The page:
CASPER — A glut of Wyoming hay probably won’t be soaked up quickly, a state expert says. And while lower feed prices are good for livestock producers, the same can’t be said for people in the hay business.
“I hate to bring bad conditions to anybody, but somebody’s going to have to have a crop failure to use some of that old hay,” said Donn Randall, crop and forage program manager for the Wyoming Business Council.
The problem started last summer with heavy rains at the wrong time. That affected the quality of hay, Randall said. There also was lots of hay, including prairie grass, so many producers didn’t run short over the winter.
In addition, the dairy industry has taken a beating. Wyoming’s best quality hay often has been destined for dairy use. Randall said until milk prices improve, the backlog of hay is likely to keep mounting.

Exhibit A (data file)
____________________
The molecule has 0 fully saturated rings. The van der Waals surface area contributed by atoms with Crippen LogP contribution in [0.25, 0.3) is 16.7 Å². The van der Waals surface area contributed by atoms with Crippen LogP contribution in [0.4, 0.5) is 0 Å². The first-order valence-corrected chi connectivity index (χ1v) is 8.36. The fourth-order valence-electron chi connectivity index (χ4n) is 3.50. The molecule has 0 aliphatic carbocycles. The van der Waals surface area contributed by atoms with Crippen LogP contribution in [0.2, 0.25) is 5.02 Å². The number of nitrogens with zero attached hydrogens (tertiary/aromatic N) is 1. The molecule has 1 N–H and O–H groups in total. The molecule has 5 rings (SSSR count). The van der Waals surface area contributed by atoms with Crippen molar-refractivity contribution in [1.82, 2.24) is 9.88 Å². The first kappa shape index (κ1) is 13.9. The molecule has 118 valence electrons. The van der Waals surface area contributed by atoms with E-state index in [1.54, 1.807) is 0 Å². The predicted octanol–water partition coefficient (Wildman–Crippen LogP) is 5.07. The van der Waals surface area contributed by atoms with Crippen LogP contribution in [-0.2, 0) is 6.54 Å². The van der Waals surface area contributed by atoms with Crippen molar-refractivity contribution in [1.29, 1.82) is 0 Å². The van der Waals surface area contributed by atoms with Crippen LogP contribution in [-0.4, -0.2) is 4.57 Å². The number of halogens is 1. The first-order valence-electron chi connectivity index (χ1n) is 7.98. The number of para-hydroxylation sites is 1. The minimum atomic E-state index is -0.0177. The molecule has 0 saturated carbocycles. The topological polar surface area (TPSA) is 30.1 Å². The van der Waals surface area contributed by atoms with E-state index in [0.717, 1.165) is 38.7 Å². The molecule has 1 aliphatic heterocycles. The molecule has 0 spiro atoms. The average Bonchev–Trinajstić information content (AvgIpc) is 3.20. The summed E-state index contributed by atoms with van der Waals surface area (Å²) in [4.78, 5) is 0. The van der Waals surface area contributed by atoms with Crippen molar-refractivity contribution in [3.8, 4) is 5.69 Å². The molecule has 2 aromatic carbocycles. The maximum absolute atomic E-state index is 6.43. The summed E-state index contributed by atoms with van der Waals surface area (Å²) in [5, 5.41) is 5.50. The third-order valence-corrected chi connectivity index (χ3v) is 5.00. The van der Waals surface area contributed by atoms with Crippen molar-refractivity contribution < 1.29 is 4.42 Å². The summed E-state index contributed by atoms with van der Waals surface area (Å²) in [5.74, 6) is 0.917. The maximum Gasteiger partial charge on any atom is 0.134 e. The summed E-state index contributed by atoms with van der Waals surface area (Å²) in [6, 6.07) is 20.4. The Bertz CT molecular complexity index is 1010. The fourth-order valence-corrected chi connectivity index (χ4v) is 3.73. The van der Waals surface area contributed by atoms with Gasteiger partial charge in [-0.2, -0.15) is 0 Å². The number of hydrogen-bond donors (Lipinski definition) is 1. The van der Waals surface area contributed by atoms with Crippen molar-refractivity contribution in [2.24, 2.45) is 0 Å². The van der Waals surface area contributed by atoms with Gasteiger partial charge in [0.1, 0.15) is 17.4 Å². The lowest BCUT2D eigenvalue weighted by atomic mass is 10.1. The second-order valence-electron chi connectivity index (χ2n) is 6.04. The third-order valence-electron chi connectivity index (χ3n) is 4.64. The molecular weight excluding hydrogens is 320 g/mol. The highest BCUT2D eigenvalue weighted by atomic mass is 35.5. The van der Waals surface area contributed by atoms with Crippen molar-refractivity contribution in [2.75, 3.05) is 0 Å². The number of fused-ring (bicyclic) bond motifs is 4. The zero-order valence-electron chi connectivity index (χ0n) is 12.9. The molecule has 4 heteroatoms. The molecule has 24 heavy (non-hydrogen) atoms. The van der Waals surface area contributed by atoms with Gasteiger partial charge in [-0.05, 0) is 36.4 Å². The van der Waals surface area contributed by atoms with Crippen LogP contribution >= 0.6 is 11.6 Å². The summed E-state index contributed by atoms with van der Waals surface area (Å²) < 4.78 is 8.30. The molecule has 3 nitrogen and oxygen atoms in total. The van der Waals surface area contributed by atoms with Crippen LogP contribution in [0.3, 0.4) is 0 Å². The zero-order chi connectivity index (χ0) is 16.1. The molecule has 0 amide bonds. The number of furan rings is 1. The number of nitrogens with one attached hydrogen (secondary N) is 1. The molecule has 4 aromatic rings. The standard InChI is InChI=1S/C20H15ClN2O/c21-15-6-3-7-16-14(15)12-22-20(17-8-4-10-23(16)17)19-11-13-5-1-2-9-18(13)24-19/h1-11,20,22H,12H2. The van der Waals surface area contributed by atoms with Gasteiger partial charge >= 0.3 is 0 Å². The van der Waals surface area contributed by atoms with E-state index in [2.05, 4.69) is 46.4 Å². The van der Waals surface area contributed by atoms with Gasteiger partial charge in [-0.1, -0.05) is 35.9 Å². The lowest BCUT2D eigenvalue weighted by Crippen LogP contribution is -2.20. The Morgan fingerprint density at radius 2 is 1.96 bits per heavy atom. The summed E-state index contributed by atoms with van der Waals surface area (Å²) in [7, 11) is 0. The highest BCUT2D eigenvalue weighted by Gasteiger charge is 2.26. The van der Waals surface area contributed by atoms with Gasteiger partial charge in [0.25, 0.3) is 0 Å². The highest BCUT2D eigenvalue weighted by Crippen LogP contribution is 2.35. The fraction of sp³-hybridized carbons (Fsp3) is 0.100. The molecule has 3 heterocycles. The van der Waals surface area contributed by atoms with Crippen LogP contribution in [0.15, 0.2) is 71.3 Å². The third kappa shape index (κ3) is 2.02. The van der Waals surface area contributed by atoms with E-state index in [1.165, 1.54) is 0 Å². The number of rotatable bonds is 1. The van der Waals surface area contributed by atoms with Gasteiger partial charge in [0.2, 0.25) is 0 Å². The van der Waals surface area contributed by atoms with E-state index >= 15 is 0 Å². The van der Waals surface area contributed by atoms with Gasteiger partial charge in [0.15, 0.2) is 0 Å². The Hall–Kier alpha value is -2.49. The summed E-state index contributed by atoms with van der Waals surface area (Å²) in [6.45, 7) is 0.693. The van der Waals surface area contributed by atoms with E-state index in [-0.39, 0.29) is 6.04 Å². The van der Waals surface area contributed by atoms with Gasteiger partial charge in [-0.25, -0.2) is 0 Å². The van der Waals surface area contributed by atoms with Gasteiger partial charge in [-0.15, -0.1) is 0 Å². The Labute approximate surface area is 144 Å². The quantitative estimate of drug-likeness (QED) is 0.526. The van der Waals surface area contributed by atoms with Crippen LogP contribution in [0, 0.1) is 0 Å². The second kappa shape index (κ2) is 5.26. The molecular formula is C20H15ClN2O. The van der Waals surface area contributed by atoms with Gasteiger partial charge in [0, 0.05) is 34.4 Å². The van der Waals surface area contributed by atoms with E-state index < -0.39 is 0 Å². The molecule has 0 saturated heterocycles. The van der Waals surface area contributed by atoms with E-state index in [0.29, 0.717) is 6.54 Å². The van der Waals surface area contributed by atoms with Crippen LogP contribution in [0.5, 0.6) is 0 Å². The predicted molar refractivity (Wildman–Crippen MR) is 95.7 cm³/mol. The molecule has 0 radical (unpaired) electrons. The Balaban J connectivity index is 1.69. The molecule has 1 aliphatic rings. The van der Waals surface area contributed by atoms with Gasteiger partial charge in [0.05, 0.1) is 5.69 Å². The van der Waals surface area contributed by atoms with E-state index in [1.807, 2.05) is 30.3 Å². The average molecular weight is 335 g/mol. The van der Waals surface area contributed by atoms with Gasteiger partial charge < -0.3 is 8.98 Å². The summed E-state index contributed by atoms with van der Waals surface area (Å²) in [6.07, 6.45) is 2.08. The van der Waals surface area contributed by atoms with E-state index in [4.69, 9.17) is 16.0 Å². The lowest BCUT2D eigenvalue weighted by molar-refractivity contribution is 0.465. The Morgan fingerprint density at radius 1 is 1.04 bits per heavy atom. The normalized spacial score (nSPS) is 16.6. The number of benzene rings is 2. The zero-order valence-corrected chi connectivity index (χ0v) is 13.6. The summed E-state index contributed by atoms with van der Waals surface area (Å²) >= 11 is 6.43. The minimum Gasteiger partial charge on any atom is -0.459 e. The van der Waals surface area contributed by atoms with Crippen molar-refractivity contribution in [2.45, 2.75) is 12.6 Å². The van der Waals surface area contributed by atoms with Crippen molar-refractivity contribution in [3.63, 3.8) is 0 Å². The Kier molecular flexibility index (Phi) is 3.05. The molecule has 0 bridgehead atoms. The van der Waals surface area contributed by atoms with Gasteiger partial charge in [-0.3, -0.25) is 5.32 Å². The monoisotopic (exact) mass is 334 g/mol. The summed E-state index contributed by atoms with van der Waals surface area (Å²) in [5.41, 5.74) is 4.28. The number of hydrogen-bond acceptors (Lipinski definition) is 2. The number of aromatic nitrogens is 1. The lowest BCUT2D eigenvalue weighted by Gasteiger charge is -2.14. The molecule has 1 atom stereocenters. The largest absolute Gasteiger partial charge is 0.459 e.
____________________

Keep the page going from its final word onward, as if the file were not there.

State hay producers, especially those with fixed irrigation costs, probably will grow even more hay next summer. “They’re pretty much tied to going out and putting up hay,” he said. “I don’t foresee them doing anything differently.”
Randall hopes to begin a program that helps producers market commodities, including hay and forage. “The big challenge is trying to find alternative markets,” he said.
In today’s market, Randall said prices for some hay could be off $20 to $40 from a year ago. On Feb. 11, the U.S. Department of Agriculture quoted eastern Wyoming alfalfa premium small squares for horses at $120 to $135 per ton. But some poorer quality hay was quoted as low as $50. Trade and movement were rated as very slow, with hay prices mostly steady.
Contact Tom Mast at firstname.lastname@example.org or 307-266-0574.